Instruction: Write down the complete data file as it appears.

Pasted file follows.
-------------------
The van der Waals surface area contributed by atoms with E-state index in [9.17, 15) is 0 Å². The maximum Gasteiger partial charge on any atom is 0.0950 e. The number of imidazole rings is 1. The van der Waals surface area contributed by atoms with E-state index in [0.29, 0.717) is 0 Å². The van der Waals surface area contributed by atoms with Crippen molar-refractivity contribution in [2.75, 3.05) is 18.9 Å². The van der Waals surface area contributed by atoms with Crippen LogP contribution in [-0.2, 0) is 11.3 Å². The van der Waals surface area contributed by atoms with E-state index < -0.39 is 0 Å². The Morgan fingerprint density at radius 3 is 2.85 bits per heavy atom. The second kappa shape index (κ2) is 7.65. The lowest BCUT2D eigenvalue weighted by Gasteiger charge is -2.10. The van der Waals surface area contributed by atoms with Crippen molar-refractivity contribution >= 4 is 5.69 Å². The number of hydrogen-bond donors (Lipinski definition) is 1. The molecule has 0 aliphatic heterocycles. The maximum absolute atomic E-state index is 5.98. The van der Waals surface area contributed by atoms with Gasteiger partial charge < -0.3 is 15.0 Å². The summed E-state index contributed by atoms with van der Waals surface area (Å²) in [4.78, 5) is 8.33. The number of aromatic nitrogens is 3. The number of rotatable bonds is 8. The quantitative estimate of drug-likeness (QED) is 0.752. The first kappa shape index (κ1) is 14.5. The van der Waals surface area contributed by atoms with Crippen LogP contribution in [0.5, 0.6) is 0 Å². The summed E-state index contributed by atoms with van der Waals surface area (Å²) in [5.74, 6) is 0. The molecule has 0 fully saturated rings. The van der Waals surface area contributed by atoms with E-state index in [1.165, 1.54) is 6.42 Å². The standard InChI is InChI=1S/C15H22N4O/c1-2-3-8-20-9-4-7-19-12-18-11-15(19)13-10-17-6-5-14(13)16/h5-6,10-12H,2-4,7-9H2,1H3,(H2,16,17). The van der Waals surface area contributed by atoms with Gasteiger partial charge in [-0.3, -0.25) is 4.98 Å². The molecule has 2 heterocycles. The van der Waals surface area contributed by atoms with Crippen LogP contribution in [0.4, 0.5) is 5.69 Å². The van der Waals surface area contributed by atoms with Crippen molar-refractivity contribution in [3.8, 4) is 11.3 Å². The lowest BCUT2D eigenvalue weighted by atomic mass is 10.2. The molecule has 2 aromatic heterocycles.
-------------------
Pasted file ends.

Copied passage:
The van der Waals surface area contributed by atoms with E-state index in [9.17, 15) is 0 Å². The maximum Gasteiger partial charge on any atom is 0.0950 e. The number of imidazole rings is 1. The van der Waals surface area contributed by atoms with E-state index in [0.29, 0.717) is 0 Å². The van der Waals surface area contributed by atoms with Crippen molar-refractivity contribution in [2.75, 3.05) is 18.9 Å². The van der Waals surface area contributed by atoms with Crippen LogP contribution in [-0.2, 0) is 11.3 Å². The van der Waals surface area contributed by atoms with E-state index < -0.39 is 0 Å². The Morgan fingerprint density at radius 3 is 2.85 bits per heavy atom. The second kappa shape index (κ2) is 7.65. The lowest BCUT2D eigenvalue weighted by Gasteiger charge is -2.10. The van der Waals surface area contributed by atoms with Crippen molar-refractivity contribution >= 4 is 5.69 Å². The number of hydrogen-bond donors (Lipinski definition) is 1. The molecule has 0 aliphatic heterocycles. The maximum absolute atomic E-state index is 5.98. The van der Waals surface area contributed by atoms with Gasteiger partial charge < -0.3 is 15.0 Å². The summed E-state index contributed by atoms with van der Waals surface area (Å²) in [4.78, 5) is 8.33. The number of aromatic nitrogens is 3. The number of rotatable bonds is 8. The quantitative estimate of drug-likeness (QED) is 0.752. The first kappa shape index (κ1) is 14.5. The van der Waals surface area contributed by atoms with Crippen LogP contribution in [0.5, 0.6) is 0 Å². The summed E-state index contributed by atoms with van der Waals surface area (Å²) in [5.74, 6) is 0. The molecule has 0 fully saturated rings. The van der Waals surface area contributed by atoms with E-state index in [1.165, 1.54) is 6.42 Å². The standard InChI is InChI=1S/C15H22N4O/c1-2-3-8-20-9-4-7-19-12-18-11-15(19)13-10-17-6-5-14(13)16/h5-6,10-12H,2-4,7-9H2,1H3,(H2,16,17). The van der Waals surface area contributed by atoms with Gasteiger partial charge in [-0.3, -0.25) is 4.98 Å². The molecule has 2 heterocycles. The van der Waals surface area contributed by atoms with Crippen LogP contribution in [0.4, 0.5) is 5.69 Å². The van der Waals surface area contributed by atoms with Crippen molar-refractivity contribution in [3.8, 4) is 11.3 Å². The lowest BCUT2D eigenvalue weighted by atomic mass is 10.2. The molecule has 2 aromatic heterocycles.